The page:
And this is what must happen in 2012, through the primaries at every office level and down through the general: conservatives must reject faith-based motives that are legalistic. I'm not going to pretend to know what this looks like in public policy, but I’ve thought a lot about it. I think the correct interface between faith, public policy and government should be subjected to a single test: what makes the best citizen? Notice I said the “best.” This does not mean “righteous,” because only God can do that. And it most certainly does not mean “best” in such a way as to make me feel better knowing certain laws are on the books. If we utilize this test for our policies and candidates, conservatism will win every time (more on specific examples of this in later blogs). Legalism in public policy is completely counter to what our Founders envisioned, and it is poison on Election Day.

James Fannin was the illegitimate son of a prominent Georgian whose relatives had fought in the American Revolution. Trading on the family name, Fannin was able to secure a West Point admission, but his social obtuseness and the paternal chip on his shoulder prevented him from yielding to educators before and during his time at the Military Academy. As a cadet, he failed to complete the first year’s curriculum even when given two years to do so. For this, he was expelled. He later became a slave trader and made some fast money by selling human beings in pre-revolutionary Texas. From there, he got involved with the actions of the early fighters, including a successful foray which led to some notoriety alongside Jim Bowie when the pair helped capture San Antonio in late 1835.

But during the first three months of 1836, Fannin’s service would be self-promoting at best and grossly inept at worst. His total ignorance about military command, his fervor to earn the honor his illegitimacy denied him, and his pitiful inability to get along with others created a perfect storm of bad tactical decisions. This resulted in him and his small regiment being caught in the open, flat Texas prairie without water and adequate provisions by Mexican dragoons and soldados. This happened after abandoning the Presidio they had worked night and day to harden! Wounded and weak-minded, Fannin allowed himself to be deceived by an expert deceiver, General Jose Urrea, into capitulation. This was aided by the clumsy translations of a German national serving in the Mexican Army, Juan Jose Holzinger. A couple days later, Fannin was shot in the head at the orders of a mid-level colonel, Jose Portilla, who was afraid to defy Santa Anna when Gen. Urrea left Goliad to continue his campaign. That morning, Fannin’s motely command were marched out in three groups, shot, bayoneted, looted and left to be eaten by wild animals.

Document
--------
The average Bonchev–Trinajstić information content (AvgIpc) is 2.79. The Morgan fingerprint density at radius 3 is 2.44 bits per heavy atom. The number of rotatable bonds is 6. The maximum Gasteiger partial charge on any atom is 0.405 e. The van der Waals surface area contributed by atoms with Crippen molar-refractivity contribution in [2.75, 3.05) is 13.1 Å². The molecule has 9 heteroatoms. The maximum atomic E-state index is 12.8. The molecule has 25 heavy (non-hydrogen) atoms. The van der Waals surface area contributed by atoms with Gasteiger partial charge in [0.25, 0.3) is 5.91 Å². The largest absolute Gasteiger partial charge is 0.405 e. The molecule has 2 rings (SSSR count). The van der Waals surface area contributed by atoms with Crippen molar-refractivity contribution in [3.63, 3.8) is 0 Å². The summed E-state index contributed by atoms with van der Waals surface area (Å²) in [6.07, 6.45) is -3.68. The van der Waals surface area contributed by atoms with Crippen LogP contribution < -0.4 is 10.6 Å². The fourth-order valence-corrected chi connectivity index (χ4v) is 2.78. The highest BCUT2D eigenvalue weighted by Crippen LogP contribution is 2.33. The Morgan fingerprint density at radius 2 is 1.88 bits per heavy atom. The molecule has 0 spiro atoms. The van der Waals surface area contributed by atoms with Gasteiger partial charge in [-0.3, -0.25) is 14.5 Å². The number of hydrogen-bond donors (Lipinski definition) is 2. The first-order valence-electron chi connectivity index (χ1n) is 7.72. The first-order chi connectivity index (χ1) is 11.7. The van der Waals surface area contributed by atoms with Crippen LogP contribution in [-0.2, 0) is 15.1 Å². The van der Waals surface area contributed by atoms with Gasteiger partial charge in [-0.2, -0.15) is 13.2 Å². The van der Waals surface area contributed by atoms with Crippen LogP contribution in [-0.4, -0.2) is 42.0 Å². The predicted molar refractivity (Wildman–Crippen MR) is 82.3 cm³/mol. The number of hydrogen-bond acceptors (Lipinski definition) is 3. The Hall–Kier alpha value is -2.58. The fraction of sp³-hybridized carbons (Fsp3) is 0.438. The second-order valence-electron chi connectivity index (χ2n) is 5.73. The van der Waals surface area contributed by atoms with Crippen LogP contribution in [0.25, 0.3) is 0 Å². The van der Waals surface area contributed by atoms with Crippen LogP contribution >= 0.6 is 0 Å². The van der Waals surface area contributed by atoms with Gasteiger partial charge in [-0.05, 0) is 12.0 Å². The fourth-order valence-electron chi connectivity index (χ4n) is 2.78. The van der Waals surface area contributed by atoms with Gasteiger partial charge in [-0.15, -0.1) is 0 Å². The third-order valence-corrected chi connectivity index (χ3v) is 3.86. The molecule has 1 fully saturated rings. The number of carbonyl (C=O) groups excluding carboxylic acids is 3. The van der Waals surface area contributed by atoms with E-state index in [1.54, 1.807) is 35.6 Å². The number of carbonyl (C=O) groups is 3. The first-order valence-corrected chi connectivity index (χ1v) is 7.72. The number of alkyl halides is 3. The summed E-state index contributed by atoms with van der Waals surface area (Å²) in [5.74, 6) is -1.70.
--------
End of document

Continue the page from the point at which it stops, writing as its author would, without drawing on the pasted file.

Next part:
Ask yourself, is this any way to be satisfied that you did the right thing, that you held to your principles, whatever they are? Is this the badge of a “true conservative?” Fannin accomplished absolutely nothing but the death of himself and others who were badly needed elsewhere. The truth is that given the incredible freedom of our state and nation today, the power and discretion we as citizens have to address problems, and the resources of our state and nation to help others, a conservatism that is rooted in self-righteous legalism is shameful and pathetic.

Today we commemorate the millions of Americans who have made truly unselfish sacrifices all over the world. Remember Goliad because of our tendency toward vainglory.